I think that the difference right now between good art and bad art is that the good artists are the people who are, in one way or another, creating, out of deep and honest concern, a vision of life in the twentieth century that is worth pursuing. And the bad artists, of whom there are many, are whining or moaning or staring, because it’s fashionable, into the dark abyss. If you believe that life is fundamentally a volcano full of baby skulls, you’ve got two main choices as an artist: You can either stare into the volcano and count the skulls for the thousandth time and tell everybody, “There are the skulls; that’s your baby, Mrs. Miller.” Or you can try to build walls so that fewer baby skulls go in. It seems to me that the artist ought to hunt for positive ways of surviving, of living.
That’s John Gardner, from his Art of Fiction interview, which The Paris Review published in 1979—three years before Gardner died in a motorcycle accident. As far as lines in the literary sand go, this one seems defensible enough: make salutary art, wall off the volcano, protect the crania of your babies, et cetera. But here Gardner has given us the distillate of what had been, a few years earlier, a very controversial opinion; he’s paraphrasing his thesis from On Moral Fiction, a polemical book of criticism in which he took to task nearly every prominent American writer, pissing off a good number of them in the process. As Dwight Garner wrote a few years ago, “It wasn’t Gardner’s thesis, exactly, that made him enemies. It was the way he indiscriminately fired buckshot in the direction of many of American literature’s biggest names.”
Pynchon? Too inclined to “winking, mugging despair.”
Updike? “He brings out books that don’t say what he means them to say. And you can’t tell his women apart.”
Barthelme? Merely a disciple of “newfangledness.”
And the whole New Yorker crowd? Too into “that cold, ironic stuff … I think it’s just wrapping for their Steuben glass.”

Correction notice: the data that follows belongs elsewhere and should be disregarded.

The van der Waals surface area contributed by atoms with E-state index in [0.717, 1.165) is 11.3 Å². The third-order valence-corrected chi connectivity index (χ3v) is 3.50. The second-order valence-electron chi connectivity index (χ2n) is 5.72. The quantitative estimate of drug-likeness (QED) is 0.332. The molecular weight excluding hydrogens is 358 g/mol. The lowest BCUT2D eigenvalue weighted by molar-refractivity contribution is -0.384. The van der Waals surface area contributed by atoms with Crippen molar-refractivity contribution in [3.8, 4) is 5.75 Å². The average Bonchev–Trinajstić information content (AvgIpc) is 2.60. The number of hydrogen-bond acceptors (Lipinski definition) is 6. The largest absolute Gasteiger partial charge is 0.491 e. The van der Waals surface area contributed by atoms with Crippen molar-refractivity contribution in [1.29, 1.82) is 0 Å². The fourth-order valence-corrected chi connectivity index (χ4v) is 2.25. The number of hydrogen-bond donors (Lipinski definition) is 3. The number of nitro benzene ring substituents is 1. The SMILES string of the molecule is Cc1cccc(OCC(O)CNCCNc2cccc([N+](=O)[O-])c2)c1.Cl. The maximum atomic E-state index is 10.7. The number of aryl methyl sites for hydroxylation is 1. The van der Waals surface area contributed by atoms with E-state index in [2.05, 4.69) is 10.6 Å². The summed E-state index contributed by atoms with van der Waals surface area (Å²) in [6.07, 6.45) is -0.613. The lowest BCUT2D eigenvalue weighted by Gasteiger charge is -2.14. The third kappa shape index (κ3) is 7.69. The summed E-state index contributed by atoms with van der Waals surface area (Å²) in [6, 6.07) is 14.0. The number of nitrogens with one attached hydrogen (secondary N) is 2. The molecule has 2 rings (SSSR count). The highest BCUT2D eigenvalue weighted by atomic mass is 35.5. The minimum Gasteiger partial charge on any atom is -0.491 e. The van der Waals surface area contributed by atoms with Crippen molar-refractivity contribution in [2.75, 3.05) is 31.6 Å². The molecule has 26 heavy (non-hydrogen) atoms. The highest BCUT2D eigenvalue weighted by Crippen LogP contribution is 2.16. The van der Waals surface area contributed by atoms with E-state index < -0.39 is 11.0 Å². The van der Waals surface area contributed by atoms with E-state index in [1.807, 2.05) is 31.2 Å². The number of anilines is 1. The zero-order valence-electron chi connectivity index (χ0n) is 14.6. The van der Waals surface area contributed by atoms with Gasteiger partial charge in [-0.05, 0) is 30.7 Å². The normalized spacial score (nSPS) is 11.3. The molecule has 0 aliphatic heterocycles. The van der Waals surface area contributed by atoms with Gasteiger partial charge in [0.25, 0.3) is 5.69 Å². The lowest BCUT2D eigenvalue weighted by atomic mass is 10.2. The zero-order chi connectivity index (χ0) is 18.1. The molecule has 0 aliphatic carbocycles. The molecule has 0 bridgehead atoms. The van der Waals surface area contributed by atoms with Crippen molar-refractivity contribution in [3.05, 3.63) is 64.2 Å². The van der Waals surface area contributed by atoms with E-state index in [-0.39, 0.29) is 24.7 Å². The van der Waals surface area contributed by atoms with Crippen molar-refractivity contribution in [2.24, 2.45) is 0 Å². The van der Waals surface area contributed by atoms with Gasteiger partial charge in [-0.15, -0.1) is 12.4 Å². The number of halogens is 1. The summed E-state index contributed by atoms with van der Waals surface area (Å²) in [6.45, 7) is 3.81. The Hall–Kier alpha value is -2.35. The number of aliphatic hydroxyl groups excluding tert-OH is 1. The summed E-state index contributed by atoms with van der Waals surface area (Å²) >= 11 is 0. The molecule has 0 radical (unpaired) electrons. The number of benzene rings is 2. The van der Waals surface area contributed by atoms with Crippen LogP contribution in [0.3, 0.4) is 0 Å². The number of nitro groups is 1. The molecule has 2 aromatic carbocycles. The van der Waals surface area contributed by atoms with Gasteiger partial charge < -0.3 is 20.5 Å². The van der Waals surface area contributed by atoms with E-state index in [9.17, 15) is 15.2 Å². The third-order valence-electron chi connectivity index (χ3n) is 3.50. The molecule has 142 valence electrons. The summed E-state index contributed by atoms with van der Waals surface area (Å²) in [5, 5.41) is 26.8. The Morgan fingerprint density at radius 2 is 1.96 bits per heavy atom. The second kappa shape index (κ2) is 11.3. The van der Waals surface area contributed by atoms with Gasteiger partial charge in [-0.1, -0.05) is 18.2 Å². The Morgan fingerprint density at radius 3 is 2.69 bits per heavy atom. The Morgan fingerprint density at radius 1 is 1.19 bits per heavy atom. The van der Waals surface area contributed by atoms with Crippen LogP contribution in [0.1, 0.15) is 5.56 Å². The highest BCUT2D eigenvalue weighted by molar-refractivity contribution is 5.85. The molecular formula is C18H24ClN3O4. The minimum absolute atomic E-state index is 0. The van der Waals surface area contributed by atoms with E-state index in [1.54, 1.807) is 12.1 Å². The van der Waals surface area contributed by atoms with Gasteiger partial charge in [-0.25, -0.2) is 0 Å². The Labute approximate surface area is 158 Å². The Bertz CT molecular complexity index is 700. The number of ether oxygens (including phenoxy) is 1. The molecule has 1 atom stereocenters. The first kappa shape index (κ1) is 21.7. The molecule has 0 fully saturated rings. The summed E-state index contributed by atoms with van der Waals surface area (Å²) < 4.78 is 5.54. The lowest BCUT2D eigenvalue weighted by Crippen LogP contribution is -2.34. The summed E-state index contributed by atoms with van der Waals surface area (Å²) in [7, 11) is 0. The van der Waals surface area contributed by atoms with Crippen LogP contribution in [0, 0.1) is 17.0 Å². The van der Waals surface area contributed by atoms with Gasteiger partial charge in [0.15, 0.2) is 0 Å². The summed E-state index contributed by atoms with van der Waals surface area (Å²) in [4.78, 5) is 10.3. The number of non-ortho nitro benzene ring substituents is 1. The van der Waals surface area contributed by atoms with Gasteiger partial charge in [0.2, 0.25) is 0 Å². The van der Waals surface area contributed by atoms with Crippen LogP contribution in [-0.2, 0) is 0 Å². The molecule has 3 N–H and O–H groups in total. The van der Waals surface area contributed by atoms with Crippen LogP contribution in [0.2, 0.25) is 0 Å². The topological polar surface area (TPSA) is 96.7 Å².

If you’re thinking that picking fights is a pretty poor way of seeding one’s literary philosophy, you’re completely correct. As Per Winther, the author of The Art of John Gardner, has written, “One cannot help but think that Gardner’s cause would have benefited from less stridency of tone … What Gardner risked in couching his arguments in such bellicose terms was a hasty dismissal of his book and all its views.”
And so he was, at least in certain circles, hastily dismissed. In the Times Magazine, Stephen Singular wrote a profile in which he invited the aggrieved parties to respond to Gardner’s appraisals. Updike, by my lights, gets the best rejoinder: “‘Moral’ is such a moot word. Surely, morality in fiction is accuracy and truth. The world has changed, and in a sense we are all heirs to despair. Better to face this and tell the truth, however dismal, than to do whatever life-enhancing thing he was proposing.”
Still, aside from the ambiguity of “a vision of life … that is worth pursuing,” there’s plenty to recommend itself in Gardner’s idea of good art, especially as he expresses it in that Art of Fiction quotation—it reminds, in its elegance, its humor, and its ethical heft, of David Foster Wallace’s “E Unibus Pluram,” which argued, more than twenty years later, for fiction writers “who have the childish gall actually to endorse and instantiate single-entendre principles. Who treat of plain old untrendy human troubles and emotions in U.S. life with reverence and conviction.” In a 1993 interview with Larry McCaffery, Wallace channeled Gardner even more directly:
Look man, we’d probably most of us agree that these are dark times, and stupid ones, but do we need fiction that does nothing but dramatize how dark and stupid everything is? In dark times, the definition of good art would seem to be art that locates and applies CPR to those elements of what’s human and magical that still live and glow despite the times’ darkness. Really good fiction could have as dark a worldview as it wished, but it’d find a way both to depict this world and to illuminate the possibilities for being alive and human in it.
And yet in the next line, Wallace qualified his statement: “I’m not trying to line up behind Tolstoy or Gardner.” Isn’t he, though, to some degree? I understand the distinction—undoubtedly Gardner and Wallace differ on the finer points of what constitutes “illuminat[ing] the possibilities for being alive and human”; Wallace is very careful not to use the word moral, and he at least had the good sense to endorse Barthelme—but it seems specious of him to have denied any sort of connection to that tradition. Then again, of course he’d want to distance himself. Gardner had, in making straw men of so many talented writers, ensured that his feelings on art were marked with a kind of biohazard sticker. The only way to champion his philosophy was at a far remove.